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Beta-galactosidase Enzyme Donor

$795.00 $450.00

Catalog #: P2010004 (1 mg)

Beta-galactosidase Enzyme Donor (also known as Alpha Peptide fragment) can complement the Beta-galactosidase Enzyme Acceptor (also known as Omega domain) to reconstitute an active Beta-galactosidase enzyme. This phenomenon, known as alpha complementation, can be exploited to develop assays by conjugating the Beta-galactosidase Alpha Peptide fragment to various analytes. The sequence of the enzyme donor has been specifically engineered to include a unique central cysteine that can be used for analyte conjugation.

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Description

Beta-galactosidase Enzyme Donor (alpha peptide)

Product Data Sheet
Catalog # P2010004
Size 1.0 mg
Other Names Beta-galactosidase Alpha Peptide
Supplied as White lyophilized powder.
Molecular Weight 11 kDa (99 amino acids)
Purity >95% (SDS PAGE)
Storage -20°C. Avoid repeated freeze/thaw cycles.
Suggested buffer Beta-galactosidase Enzyme-Donor Stabilization Buffer (B2010001)
Keywords Beta-galactosidase Alpha Peptide, Enzyme Donor, alpha complementation, LacZ.
Related products Beta-galactosidase Enzyme Acceptor (Omega Domain), Beta-galactosidase Enzyme-Donor Stabilization Buffer, Beta-galactosidase Alpha Complementation Kit.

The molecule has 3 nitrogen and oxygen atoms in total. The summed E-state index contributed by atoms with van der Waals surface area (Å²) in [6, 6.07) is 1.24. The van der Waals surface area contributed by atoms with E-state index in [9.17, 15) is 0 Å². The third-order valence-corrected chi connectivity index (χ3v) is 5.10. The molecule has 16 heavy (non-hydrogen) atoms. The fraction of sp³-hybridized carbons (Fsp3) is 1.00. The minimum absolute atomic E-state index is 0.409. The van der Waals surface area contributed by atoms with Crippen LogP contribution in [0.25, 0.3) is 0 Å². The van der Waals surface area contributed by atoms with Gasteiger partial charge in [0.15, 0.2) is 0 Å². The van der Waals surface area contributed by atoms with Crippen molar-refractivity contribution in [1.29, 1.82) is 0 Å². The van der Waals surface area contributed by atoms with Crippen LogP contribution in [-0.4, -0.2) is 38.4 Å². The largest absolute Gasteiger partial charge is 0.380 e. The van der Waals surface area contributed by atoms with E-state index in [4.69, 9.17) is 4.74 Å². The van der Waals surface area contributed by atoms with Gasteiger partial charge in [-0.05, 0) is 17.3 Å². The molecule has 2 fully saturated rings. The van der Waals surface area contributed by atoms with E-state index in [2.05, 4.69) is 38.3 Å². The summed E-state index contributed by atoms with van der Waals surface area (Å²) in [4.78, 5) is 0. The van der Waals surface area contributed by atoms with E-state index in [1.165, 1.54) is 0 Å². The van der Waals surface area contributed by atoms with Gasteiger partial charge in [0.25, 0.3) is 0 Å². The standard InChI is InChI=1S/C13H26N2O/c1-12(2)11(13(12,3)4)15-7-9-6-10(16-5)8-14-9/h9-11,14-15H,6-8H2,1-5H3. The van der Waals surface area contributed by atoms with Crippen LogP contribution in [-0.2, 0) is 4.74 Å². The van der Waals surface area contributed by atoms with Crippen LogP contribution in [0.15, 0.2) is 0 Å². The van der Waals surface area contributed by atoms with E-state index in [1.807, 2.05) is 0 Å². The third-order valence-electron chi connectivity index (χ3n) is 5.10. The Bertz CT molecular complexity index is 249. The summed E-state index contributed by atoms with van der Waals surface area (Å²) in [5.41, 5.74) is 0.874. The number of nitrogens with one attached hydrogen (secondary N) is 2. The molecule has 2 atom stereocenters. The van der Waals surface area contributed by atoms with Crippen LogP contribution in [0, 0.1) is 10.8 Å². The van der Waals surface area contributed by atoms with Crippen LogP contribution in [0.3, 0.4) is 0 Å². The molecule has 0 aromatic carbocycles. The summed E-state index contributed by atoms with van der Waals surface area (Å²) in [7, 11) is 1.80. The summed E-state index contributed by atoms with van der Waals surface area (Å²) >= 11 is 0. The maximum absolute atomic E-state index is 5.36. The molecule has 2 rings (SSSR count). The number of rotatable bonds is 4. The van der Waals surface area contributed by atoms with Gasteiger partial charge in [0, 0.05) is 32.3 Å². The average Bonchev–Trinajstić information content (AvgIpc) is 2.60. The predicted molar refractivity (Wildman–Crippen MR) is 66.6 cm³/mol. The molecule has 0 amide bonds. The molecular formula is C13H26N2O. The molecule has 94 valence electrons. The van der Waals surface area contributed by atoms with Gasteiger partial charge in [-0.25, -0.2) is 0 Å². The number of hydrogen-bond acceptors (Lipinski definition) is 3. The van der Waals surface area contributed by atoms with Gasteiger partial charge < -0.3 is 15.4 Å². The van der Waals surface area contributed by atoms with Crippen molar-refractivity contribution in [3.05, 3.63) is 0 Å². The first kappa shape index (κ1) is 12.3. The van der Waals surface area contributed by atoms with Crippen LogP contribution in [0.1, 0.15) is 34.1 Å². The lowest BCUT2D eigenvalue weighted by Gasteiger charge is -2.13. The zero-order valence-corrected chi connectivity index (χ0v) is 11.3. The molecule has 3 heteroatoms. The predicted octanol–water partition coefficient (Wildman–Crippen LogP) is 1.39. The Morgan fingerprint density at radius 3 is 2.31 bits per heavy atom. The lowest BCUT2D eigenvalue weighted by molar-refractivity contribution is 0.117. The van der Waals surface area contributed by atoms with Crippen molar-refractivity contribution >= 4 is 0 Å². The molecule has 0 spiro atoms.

About Beta-galactosidase Alpha Complementation

Beta-galactosidase Alpha-Complementation is a biochemical phenomenon first documented by Agnes Ullmann, while working in the lab of François Jacob and Jacques Monod. By means of molecular cloning, the native E. coli β-galactosidase enzyme can be split in two inactive fragments of different sizes. The smaller fragment, known as the alpha-peptide or enzyme donor, is about 100 amino residues in length and is inactive on its own (incapable of hydrolyzing a β-galactosidase substrate). The larger fragment, known as the omega fragment or enzyme acceptor, is about 900 amino residues in length and is also inactive on its own. Upon mixing the enzyme donor with the enzyme acceptor, the β-galactosidase enzyme is reconstituted and is now capable of hydrolyzing colorimetric substrates such as ONPG.

Both enzyme donor and enzyme acceptor can be cloned and expressed in special E. coli strains to yield highly pure, zero-background enzyme fragments (i.e. an enzyme donor and enzyme acceptor without measurable catalytic activities, when assayed individually). Interestingly, it was discovered that various analytes can be conjugated to the enzyme donor moiety and the enzyme donor-enzyme acceptor association modulated by an analyte-binding molecule (such as an antibody). As a result, an alpha-complementation-based assay can be developed.

References

  • Kras, E. (2019). Beta-galactosidase: properties, structure and functions. New York: Nova Science Publishers.
  • Arndt, T. (2017). Cloned Enzyme Donor Immunoassay. Lexikon Der Medizinischen Laboratoriumsdiagnostik, 1–2.
  • Jeon, S. I., Yang, X., and Andrade, J. D. (2004). Modeling of homogeneous cloned enzyme donor immunoassay. Analytical Biochemistry, 333(1), 136–147.
  • Tachi, T., Kaji, N., Tokeshi, M., and Baba, Y. (2009). Microchip-based Homogeneous Immunoassay Using a Cloned Enzyme Donor. Analytical Sciences, 25(2), 149–151.
  • Khanna, P. L., and Worthy, T. E. (1993). CEDIA: A Recombinant-Based Homogeneous Enzyme Immunoassay.

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References

1- Matthews BW. The structure of E. coli beta-galactosidase. C R Biol. 2005 Jun;328(6):549-56.

2- Zeilstra-Ryalls JH, Somerville RL. Protein-protein interaction in the alpha-complementation system of beta-galactosidase. Curr Top Cell Regul. 1992;33:81-104.